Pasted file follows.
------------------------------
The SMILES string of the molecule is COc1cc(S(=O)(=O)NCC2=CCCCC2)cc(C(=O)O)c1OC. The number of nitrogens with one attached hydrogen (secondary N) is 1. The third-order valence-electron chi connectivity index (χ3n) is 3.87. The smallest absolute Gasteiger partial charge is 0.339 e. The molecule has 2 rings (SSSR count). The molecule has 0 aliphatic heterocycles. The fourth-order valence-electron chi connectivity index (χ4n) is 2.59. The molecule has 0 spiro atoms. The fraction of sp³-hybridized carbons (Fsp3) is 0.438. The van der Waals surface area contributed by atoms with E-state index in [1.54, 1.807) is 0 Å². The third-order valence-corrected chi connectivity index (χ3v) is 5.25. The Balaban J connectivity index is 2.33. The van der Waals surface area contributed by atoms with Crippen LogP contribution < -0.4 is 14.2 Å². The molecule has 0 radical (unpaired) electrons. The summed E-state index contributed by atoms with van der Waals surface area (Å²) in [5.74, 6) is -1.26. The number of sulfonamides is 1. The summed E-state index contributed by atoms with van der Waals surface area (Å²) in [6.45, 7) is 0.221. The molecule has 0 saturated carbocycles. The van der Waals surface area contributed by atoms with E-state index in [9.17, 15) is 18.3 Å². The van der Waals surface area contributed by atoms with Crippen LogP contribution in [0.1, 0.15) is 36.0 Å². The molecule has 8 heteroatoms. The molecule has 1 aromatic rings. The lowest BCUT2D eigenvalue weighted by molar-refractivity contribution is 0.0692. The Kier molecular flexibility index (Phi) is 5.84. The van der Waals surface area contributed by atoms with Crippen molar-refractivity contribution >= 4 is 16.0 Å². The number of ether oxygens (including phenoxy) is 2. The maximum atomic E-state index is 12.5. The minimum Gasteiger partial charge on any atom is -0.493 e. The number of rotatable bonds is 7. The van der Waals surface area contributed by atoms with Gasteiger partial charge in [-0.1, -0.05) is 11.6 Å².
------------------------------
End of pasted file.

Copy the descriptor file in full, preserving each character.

The SMILES string of the molecule is COc1cc(S(=O)(=O)NCC2=CCCCC2)cc(C(=O)O)c1OC. The number of nitrogens with one attached hydrogen (secondary N) is 1. The third-order valence-electron chi connectivity index (χ3n) is 3.87. The smallest absolute Gasteiger partial charge is 0.339 e. The molecule has 2 rings (SSSR count). The molecule has 0 aliphatic heterocycles. The fourth-order valence-electron chi connectivity index (χ4n) is 2.59. The molecule has 0 spiro atoms. The fraction of sp³-hybridized carbons (Fsp3) is 0.438. The van der Waals surface area contributed by atoms with E-state index in [1.54, 1.807) is 0 Å². The third-order valence-corrected chi connectivity index (χ3v) is 5.25. The Balaban J connectivity index is 2.33. The van der Waals surface area contributed by atoms with Crippen LogP contribution < -0.4 is 14.2 Å². The molecule has 0 radical (unpaired) electrons. The summed E-state index contributed by atoms with van der Waals surface area (Å²) in [5.74, 6) is -1.26. The number of sulfonamides is 1. The summed E-state index contributed by atoms with van der Waals surface area (Å²) in [6.45, 7) is 0.221. The molecule has 0 saturated carbocycles. The van der Waals surface area contributed by atoms with E-state index in [9.17, 15) is 18.3 Å². The van der Waals surface area contributed by atoms with Crippen LogP contribution in [0.1, 0.15) is 36.0 Å². The molecule has 8 heteroatoms. The molecule has 1 aromatic rings. The lowest BCUT2D eigenvalue weighted by molar-refractivity contribution is 0.0692. The Kier molecular flexibility index (Phi) is 5.84. The van der Waals surface area contributed by atoms with Crippen molar-refractivity contribution >= 4 is 16.0 Å². The number of ether oxygens (including phenoxy) is 2. The maximum atomic E-state index is 12.5. The minimum Gasteiger partial charge on any atom is -0.493 e. The number of rotatable bonds is 7. The van der Waals surface area contributed by atoms with Gasteiger partial charge in [-0.1, -0.05) is 11.6 Å².